The UN's Catholic secretary-general has praised the Pope's historic comments in support of same-sex civil unions after the pontiff said gay people were 'children of God and have a right to a family'.  UN chief Antonio Guterres, a devout worshipper from Catholic Portugal, said the papal thumbs-up was 'extremely welcome' after Francis's words sparked cheers from gay Catholics and outrage from conservatives.    'This is a clear demonstration of a fundamental principle, which is the principle of nondiscrimination,' said Guterres in New York. 'And one of the things that has been very clear in the UN doctrine on this is that non-discrimination is also relevant in the questions of sexual orientation. 'So this is decision of the Pope is, of course, extremely welcome from our perspective.'  Francis's comments emerged in a new documentary in which he said that 'what we have to create is a civil union law', a position at odds with previous Vatican dogma.  While Francis, 83, opposes gay marriage, his words were hailed by admirers as a 'major step forward in the church's support for LGBT people'.  However,...
    LOS ANGELES (CBSLA) — Pope Francis made history Wednesday, becoming the first pontiff to endorse same-sex civil unions. In a new documentary that premiered Wednesday at the Rome Film Festival, Pope Francis spoke in support of same-sex civil unions. (Photo by Vatican Pool/Getty Images) “Homosexual people have the right to be in a family,” he said in a new feature-length documentary. “They are children of God. You can’t kick someone out of a family, nor make their life miserable for this. What we have to have is a civil union law; that way they are legally covered.” It was a momentous announcement for LGBT Catholics, like Eddie Martinez who lives in Los Angeles. “For so many years, I was shamed,” he said. “I was ashamed of who I was, I was in the closet, I thought there was something wrong with me, and it was all because of the teachings from the church.” Martinez, who is now the director of the nonprofit Latino Equality Alliance, grew up in Huntington Park going to church every Sunday at St. Matthias Church. He...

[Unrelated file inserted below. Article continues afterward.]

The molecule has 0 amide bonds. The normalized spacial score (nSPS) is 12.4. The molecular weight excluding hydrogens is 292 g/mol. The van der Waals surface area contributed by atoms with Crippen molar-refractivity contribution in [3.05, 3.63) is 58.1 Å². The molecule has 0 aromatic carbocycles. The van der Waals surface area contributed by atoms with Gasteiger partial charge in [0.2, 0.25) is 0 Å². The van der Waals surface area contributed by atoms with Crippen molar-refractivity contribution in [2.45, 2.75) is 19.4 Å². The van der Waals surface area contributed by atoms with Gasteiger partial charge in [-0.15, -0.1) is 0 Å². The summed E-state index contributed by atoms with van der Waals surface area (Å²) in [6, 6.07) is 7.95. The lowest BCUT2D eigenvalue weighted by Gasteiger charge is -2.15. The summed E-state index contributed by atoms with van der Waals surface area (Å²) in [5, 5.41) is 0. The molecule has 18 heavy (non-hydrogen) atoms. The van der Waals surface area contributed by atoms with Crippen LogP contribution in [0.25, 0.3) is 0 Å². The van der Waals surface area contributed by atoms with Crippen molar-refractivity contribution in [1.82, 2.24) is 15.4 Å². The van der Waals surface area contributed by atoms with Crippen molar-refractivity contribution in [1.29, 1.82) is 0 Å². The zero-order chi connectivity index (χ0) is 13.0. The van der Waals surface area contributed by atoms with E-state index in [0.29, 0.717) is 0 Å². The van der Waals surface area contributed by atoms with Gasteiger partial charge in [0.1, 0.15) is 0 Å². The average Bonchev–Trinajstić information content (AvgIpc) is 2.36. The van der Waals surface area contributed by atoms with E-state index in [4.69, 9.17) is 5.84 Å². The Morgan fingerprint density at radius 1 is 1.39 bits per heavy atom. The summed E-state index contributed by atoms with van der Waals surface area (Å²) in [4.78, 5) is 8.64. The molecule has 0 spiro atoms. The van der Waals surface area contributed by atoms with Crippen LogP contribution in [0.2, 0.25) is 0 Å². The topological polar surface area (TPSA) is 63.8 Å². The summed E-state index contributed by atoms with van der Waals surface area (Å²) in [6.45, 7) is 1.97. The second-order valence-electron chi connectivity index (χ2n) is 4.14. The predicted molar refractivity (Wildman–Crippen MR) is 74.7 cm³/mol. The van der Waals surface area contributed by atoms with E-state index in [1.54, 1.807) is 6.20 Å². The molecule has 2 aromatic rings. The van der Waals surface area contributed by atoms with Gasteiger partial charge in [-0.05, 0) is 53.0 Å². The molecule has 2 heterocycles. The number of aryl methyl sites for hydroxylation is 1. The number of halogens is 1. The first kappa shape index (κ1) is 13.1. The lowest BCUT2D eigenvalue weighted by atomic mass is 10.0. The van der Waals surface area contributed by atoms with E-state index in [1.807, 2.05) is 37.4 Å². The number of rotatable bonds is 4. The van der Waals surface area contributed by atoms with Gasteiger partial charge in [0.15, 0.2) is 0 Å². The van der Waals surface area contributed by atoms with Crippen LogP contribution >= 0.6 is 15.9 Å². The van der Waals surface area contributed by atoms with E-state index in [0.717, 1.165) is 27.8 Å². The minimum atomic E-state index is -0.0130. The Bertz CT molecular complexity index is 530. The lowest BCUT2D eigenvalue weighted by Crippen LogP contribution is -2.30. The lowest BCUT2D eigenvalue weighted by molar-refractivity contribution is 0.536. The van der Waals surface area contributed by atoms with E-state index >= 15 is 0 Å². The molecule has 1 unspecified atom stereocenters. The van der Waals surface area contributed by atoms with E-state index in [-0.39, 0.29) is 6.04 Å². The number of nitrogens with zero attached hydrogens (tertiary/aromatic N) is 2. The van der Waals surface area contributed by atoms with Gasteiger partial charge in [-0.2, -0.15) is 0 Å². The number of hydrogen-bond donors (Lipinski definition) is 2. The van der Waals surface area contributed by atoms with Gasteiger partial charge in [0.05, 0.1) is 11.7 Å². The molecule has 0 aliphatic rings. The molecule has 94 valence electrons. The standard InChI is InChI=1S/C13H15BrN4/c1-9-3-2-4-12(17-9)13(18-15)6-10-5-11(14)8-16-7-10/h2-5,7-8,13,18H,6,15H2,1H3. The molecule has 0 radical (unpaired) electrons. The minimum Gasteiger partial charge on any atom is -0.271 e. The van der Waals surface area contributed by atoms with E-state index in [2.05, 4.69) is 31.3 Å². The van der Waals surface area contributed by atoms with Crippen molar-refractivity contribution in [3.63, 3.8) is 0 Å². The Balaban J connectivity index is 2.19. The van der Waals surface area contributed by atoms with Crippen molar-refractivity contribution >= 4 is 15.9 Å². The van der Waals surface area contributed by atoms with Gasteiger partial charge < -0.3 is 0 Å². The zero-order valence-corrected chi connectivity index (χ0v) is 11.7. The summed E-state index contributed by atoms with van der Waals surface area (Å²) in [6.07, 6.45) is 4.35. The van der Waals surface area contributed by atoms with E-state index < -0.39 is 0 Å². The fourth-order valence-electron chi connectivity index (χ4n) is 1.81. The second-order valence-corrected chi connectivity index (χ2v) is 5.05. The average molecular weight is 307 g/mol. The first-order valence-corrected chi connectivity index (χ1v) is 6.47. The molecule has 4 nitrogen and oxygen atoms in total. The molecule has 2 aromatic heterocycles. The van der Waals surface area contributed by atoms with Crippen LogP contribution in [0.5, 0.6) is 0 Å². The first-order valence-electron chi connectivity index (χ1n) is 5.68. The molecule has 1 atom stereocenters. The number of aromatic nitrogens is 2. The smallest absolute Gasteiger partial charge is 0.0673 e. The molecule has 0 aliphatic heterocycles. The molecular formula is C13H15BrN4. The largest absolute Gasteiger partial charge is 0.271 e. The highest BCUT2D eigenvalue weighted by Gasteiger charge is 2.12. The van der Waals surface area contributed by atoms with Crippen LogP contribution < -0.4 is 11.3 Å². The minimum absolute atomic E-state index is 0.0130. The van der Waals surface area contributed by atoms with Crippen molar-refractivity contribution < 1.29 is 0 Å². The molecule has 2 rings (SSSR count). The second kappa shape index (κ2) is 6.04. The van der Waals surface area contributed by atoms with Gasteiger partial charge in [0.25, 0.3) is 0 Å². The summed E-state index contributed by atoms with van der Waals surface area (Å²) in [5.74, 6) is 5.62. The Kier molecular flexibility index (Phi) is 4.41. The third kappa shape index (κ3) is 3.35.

Maxwell loses bid to move to jails general population Yankees, Braves meet as stars expected to return Hollywood Emmy nominee Jeremy Pope on the scene that made him cry, Ryan Murphys Midas touch Emmy nominee Jeremy Pope already knows what it feels like to deliver a big award show acceptance speech. Well, kinda. © SAEED ADYANI/NETFLIX "It really felt like I won an Oscar," the 28-year-old Emmy nominee, who also scored two Tony nominations in 2019, tells EW's the Awardist. The 28-year-old got to deliver a rousing and memorable one at the Oscars that take place in the finale of Ryan Murphy's Hollywood. In the Netflix limited series, he plays screenwriter Archie Coleman, who writes a movie about Peg Entwistle — who jumped to her death in 1932 from the H of the Hollywood sign — directed by Raymond Ainsley (Darren Criss) and starring Jack Castello (David Corenswet) and Camille Washington (Laura Harrier). "It was a beautiful day when we filmed [the Oscars] because it was our last episode, but it was also one of the first times that...